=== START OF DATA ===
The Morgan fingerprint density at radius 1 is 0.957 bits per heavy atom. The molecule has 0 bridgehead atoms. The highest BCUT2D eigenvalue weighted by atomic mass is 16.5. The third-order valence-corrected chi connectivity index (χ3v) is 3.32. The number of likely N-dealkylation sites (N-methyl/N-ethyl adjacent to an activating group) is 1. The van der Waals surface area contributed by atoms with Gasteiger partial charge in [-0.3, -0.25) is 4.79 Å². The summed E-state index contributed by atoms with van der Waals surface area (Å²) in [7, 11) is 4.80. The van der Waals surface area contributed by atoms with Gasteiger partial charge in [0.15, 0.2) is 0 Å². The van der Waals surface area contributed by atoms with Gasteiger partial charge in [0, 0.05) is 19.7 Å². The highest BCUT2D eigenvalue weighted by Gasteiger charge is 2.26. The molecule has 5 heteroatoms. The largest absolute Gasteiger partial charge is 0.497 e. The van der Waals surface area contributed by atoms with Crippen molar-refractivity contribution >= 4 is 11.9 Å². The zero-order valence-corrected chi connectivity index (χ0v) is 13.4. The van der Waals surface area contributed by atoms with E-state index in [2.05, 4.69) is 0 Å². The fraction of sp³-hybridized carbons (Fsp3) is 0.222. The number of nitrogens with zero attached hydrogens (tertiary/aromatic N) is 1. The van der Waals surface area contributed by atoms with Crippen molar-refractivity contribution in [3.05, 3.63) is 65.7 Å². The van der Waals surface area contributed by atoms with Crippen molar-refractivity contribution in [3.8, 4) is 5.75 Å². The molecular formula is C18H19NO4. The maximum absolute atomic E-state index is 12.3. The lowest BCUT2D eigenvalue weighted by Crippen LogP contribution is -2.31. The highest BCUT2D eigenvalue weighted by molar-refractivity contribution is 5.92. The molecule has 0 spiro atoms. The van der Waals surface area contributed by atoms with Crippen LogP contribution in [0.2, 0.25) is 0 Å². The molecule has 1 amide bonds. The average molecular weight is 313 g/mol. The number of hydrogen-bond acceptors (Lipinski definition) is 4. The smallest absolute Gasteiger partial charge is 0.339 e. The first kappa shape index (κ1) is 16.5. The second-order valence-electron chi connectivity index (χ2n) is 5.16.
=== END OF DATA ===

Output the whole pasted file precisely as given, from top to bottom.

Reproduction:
The Morgan fingerprint density at radius 1 is 0.957 bits per heavy atom. The molecule has 0 bridgehead atoms. The highest BCUT2D eigenvalue weighted by atomic mass is 16.5. The third-order valence-corrected chi connectivity index (χ3v) is 3.32. The number of likely N-dealkylation sites (N-methyl/N-ethyl adjacent to an activating group) is 1. The van der Waals surface area contributed by atoms with Gasteiger partial charge in [-0.3, -0.25) is 4.79 Å². The summed E-state index contributed by atoms with van der Waals surface area (Å²) in [7, 11) is 4.80. The van der Waals surface area contributed by atoms with Gasteiger partial charge in [0.15, 0.2) is 0 Å². The van der Waals surface area contributed by atoms with Gasteiger partial charge in [0, 0.05) is 19.7 Å². The highest BCUT2D eigenvalue weighted by Gasteiger charge is 2.26. The molecule has 5 heteroatoms. The largest absolute Gasteiger partial charge is 0.497 e. The van der Waals surface area contributed by atoms with Crippen molar-refractivity contribution >= 4 is 11.9 Å². The zero-order valence-corrected chi connectivity index (χ0v) is 13.4. The van der Waals surface area contributed by atoms with E-state index in [2.05, 4.69) is 0 Å². The fraction of sp³-hybridized carbons (Fsp3) is 0.222. The number of nitrogens with zero attached hydrogens (tertiary/aromatic N) is 1. The van der Waals surface area contributed by atoms with Crippen molar-refractivity contribution in [3.05, 3.63) is 65.7 Å². The van der Waals surface area contributed by atoms with Crippen molar-refractivity contribution in [3.8, 4) is 5.75 Å². The molecular formula is C18H19NO4. The maximum absolute atomic E-state index is 12.3. The lowest BCUT2D eigenvalue weighted by Crippen LogP contribution is -2.31. The highest BCUT2D eigenvalue weighted by molar-refractivity contribution is 5.92. The molecule has 0 spiro atoms. The van der Waals surface area contributed by atoms with Crippen LogP contribution in [0.2, 0.25) is 0 Å². The molecule has 1 amide bonds. The average molecular weight is 313 g/mol. The number of hydrogen-bond acceptors (Lipinski definition) is 4. The smallest absolute Gasteiger partial charge is 0.339 e. The first kappa shape index (κ1) is 16.5. The second-order valence-electron chi connectivity index (χ2n) is 5.16.